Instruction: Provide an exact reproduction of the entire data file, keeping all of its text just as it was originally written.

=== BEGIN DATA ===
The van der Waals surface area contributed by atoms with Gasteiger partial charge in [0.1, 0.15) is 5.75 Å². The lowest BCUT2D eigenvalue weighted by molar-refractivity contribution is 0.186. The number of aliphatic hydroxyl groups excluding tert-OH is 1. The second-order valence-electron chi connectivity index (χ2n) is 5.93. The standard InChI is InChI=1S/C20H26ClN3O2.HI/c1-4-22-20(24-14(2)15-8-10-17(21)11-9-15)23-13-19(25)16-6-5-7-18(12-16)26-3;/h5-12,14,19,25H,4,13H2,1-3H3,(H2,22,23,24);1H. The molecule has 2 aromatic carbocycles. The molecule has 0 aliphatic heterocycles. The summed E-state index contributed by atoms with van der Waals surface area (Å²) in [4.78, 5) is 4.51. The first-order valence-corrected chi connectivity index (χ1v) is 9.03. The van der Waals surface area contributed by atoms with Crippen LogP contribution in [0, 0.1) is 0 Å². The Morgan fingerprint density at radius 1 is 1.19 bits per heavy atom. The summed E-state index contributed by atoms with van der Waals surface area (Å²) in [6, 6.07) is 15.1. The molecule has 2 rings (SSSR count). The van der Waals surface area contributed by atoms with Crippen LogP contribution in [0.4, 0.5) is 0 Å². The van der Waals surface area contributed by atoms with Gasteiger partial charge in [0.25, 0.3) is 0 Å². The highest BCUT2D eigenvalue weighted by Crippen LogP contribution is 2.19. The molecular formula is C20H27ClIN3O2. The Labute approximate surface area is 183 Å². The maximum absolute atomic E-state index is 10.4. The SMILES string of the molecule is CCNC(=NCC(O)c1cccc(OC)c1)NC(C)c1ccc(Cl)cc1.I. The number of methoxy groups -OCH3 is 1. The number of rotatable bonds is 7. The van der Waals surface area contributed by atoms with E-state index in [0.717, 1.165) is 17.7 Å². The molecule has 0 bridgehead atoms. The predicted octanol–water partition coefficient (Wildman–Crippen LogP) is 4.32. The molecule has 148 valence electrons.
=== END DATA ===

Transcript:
The van der Waals surface area contributed by atoms with Gasteiger partial charge in [0.1, 0.15) is 5.75 Å². The lowest BCUT2D eigenvalue weighted by molar-refractivity contribution is 0.186. The number of aliphatic hydroxyl groups excluding tert-OH is 1. The second-order valence-electron chi connectivity index (χ2n) is 5.93. The standard InChI is InChI=1S/C20H26ClN3O2.HI/c1-4-22-20(24-14(2)15-8-10-17(21)11-9-15)23-13-19(25)16-6-5-7-18(12-16)26-3;/h5-12,14,19,25H,4,13H2,1-3H3,(H2,22,23,24);1H. The molecule has 2 aromatic carbocycles. The molecule has 0 aliphatic heterocycles. The summed E-state index contributed by atoms with van der Waals surface area (Å²) in [4.78, 5) is 4.51. The first-order valence-corrected chi connectivity index (χ1v) is 9.03. The van der Waals surface area contributed by atoms with Crippen LogP contribution in [0, 0.1) is 0 Å². The Morgan fingerprint density at radius 1 is 1.19 bits per heavy atom. The summed E-state index contributed by atoms with van der Waals surface area (Å²) in [6, 6.07) is 15.1. The molecule has 2 rings (SSSR count). The van der Waals surface area contributed by atoms with Crippen LogP contribution in [0.4, 0.5) is 0 Å². The van der Waals surface area contributed by atoms with Gasteiger partial charge in [0.25, 0.3) is 0 Å². The highest BCUT2D eigenvalue weighted by Crippen LogP contribution is 2.19. The molecular formula is C20H27ClIN3O2. The Labute approximate surface area is 183 Å². The maximum absolute atomic E-state index is 10.4. The SMILES string of the molecule is CCNC(=NCC(O)c1cccc(OC)c1)NC(C)c1ccc(Cl)cc1.I. The number of methoxy groups -OCH3 is 1. The number of rotatable bonds is 7. The van der Waals surface area contributed by atoms with E-state index in [0.717, 1.165) is 17.7 Å². The molecule has 0 bridgehead atoms. The predicted octanol–water partition coefficient (Wildman–Crippen LogP) is 4.32. The molecule has 148 valence electrons.